Venous access, the process of gaining access to a patient's vein is a critical skill necessary for basic patient care in both the hospital and amb…
Venous access, the process of gaining access to a patient’s vein is a critical skill necessary for basic patient care in both the hospital and ambulatory care settings. There are several different common venous access devices (VAD) and examples of each are listed below.
Peripheral IV – These devices are ideal for short-term access (no more than 72 hours in the same site). The majority of short term situational needs can be meet with a conventional PIV line. Depending on the situation, veins can be accessed in the hand, arm, foot, or head.
Peripherally Inserted Central Catheters – PICC’s are commonly inserted in either the basilic, brachial, or cephalic veins and many facilities utilize skilled nursing teams to insert them. Common uses for these insertions are for repeated blood transfusions, parenteral delivery of nutrition, antibiotics, analgesics, and chemotherapy.
Centrally Inserted Catheters – The three main types of centrally inserted catheters are listed below:
Non-Tunneled Catheters – used for short term time frames in an emergency department, operating room, or intensive care unit. Many health care organizations utilize skilled nursing teams and comprehensive barrier controls.
Skin-Tunneled Catheters – Used in situations where the catheter will need to stay inserted for longer period of time. Regular infusions of medication or blood are potential examples. Again, skilled staff and protective measures are needed for successful insertion.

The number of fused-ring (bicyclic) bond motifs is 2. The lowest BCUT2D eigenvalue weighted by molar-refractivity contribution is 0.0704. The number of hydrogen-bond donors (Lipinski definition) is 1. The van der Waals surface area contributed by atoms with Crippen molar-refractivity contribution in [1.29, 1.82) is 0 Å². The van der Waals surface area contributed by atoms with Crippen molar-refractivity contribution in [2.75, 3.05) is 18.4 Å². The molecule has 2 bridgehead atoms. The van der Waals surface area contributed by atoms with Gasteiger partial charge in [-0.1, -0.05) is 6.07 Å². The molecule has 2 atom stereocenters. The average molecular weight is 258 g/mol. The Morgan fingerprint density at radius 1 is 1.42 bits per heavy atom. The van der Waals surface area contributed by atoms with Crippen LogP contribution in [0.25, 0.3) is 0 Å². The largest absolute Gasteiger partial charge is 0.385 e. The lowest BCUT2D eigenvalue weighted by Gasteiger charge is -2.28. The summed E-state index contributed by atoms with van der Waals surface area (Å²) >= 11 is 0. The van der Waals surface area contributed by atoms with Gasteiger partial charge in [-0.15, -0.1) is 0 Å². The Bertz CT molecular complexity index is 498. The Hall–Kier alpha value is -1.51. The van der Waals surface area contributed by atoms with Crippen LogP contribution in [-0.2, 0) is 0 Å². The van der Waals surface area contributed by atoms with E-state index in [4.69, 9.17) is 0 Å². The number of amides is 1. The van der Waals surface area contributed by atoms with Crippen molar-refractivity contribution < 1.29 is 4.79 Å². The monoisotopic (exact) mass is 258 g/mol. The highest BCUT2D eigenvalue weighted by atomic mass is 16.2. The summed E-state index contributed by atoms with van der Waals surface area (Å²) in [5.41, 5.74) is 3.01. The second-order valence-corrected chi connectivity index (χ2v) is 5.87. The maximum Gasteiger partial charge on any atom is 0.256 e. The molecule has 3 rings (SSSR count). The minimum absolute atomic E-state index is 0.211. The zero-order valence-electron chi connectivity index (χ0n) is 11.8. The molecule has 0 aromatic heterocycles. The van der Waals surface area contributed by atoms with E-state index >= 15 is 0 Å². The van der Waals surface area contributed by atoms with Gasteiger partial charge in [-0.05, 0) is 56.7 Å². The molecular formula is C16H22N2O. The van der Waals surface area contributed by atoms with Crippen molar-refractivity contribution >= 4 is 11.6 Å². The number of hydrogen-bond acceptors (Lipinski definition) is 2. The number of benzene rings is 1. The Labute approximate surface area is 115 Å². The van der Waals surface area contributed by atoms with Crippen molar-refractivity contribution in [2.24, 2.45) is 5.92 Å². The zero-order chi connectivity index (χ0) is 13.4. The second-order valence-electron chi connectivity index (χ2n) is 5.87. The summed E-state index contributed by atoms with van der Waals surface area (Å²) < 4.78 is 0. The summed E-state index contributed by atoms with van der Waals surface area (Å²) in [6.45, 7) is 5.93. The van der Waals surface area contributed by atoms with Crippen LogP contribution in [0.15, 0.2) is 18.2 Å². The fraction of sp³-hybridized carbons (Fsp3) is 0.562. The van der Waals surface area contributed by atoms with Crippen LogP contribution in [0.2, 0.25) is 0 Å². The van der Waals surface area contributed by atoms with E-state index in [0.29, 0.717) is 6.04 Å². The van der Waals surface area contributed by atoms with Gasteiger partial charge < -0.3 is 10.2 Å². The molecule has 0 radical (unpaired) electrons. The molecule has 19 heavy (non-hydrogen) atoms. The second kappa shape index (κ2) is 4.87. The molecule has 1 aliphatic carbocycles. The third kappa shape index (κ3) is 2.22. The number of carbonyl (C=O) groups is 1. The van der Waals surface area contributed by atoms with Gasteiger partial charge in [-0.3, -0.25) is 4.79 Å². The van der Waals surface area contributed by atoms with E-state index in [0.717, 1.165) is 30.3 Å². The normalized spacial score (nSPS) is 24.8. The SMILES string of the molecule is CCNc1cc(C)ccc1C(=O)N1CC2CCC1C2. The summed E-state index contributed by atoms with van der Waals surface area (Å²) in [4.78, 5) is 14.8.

Implantable ports – Consists of a catheter attached to a reservoir that is implanted into a surgically created pocket on the chest wall. These devices are expensive, difficult to insert, and time consuming to remove.
It is important to note that there are no “infection or complication proof” venous access devices. There are inherent levels of risk and health care teams and patients should function accordingly. Patient education can help nursing teams identify complications earlier as patients will be able to notice developing issues.
IV insertions and infusions are among the most common hospital procedures performed in health care facilities around the world. As such, it is easy for health care providers and organizations to simply assume that they are doing the best that they can. Complacency is unacceptable – health care providers must consistently seek out the most current evidence based IV therapy information in order to continue to provide quality patient care.
Even though there are a number of online IV therapy CE providers, real world bedside training of nurses remains the key. Regular training consisting of evidence based material reviews and practical hands-on learning are essential to maintaining an evidence based nursing culture.